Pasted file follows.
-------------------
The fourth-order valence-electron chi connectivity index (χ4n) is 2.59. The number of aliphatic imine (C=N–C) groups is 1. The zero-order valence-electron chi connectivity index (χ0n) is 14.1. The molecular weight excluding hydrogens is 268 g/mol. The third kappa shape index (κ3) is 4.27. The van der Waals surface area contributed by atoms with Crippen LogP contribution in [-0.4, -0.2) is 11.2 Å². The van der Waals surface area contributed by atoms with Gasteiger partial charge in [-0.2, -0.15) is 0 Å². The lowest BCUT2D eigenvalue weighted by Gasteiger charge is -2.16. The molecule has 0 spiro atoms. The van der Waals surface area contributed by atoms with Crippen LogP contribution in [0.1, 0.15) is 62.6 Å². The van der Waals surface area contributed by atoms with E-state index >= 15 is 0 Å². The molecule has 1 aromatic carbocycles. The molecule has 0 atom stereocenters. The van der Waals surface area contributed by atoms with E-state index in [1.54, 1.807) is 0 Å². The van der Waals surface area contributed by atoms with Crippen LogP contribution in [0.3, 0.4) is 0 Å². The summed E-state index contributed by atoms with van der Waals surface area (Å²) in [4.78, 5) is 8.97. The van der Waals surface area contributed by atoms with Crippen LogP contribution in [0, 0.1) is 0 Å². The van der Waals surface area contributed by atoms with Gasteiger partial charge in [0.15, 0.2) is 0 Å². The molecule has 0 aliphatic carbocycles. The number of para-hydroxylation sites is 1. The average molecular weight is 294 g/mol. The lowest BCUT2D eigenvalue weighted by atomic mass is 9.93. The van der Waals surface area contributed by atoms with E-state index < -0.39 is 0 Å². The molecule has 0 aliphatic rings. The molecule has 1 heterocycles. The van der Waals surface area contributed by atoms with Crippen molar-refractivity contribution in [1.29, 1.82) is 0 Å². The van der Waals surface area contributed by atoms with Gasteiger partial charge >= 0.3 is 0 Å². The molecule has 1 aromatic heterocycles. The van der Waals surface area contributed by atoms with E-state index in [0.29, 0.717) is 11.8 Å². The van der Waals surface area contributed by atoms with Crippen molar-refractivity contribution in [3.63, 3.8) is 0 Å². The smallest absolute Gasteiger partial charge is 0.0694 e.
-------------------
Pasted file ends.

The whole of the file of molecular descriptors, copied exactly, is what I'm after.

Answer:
The fourth-order valence-electron chi connectivity index (χ4n) is 2.59. The number of aliphatic imine (C=N–C) groups is 1. The zero-order valence-electron chi connectivity index (χ0n) is 14.1. The molecular weight excluding hydrogens is 268 g/mol. The third kappa shape index (κ3) is 4.27. The van der Waals surface area contributed by atoms with Crippen LogP contribution in [-0.4, -0.2) is 11.2 Å². The van der Waals surface area contributed by atoms with Gasteiger partial charge in [-0.2, -0.15) is 0 Å². The lowest BCUT2D eigenvalue weighted by Gasteiger charge is -2.16. The molecule has 0 spiro atoms. The van der Waals surface area contributed by atoms with Crippen LogP contribution in [0.1, 0.15) is 62.6 Å². The van der Waals surface area contributed by atoms with E-state index >= 15 is 0 Å². The molecule has 1 aromatic carbocycles. The molecule has 0 atom stereocenters. The van der Waals surface area contributed by atoms with E-state index in [1.54, 1.807) is 0 Å². The van der Waals surface area contributed by atoms with Crippen LogP contribution in [0.3, 0.4) is 0 Å². The summed E-state index contributed by atoms with van der Waals surface area (Å²) in [4.78, 5) is 8.97. The van der Waals surface area contributed by atoms with Crippen LogP contribution in [0, 0.1) is 0 Å². The van der Waals surface area contributed by atoms with Gasteiger partial charge in [0.15, 0.2) is 0 Å². The molecule has 0 aliphatic carbocycles. The number of para-hydroxylation sites is 1. The average molecular weight is 294 g/mol. The lowest BCUT2D eigenvalue weighted by atomic mass is 9.93. The van der Waals surface area contributed by atoms with E-state index < -0.39 is 0 Å². The molecule has 0 aliphatic rings. The molecule has 1 heterocycles. The van der Waals surface area contributed by atoms with Crippen molar-refractivity contribution in [1.29, 1.82) is 0 Å². The van der Waals surface area contributed by atoms with Gasteiger partial charge >= 0.3 is 0 Å². The molecule has 1 aromatic heterocycles. The van der Waals surface area contributed by atoms with E-state index in [0.29, 0.717) is 11.8 Å². The van der Waals surface area contributed by atoms with Crippen molar-refractivity contribution in [3.63, 3.8) is 0 Å². The smallest absolute Gasteiger partial charge is 0.0694 e.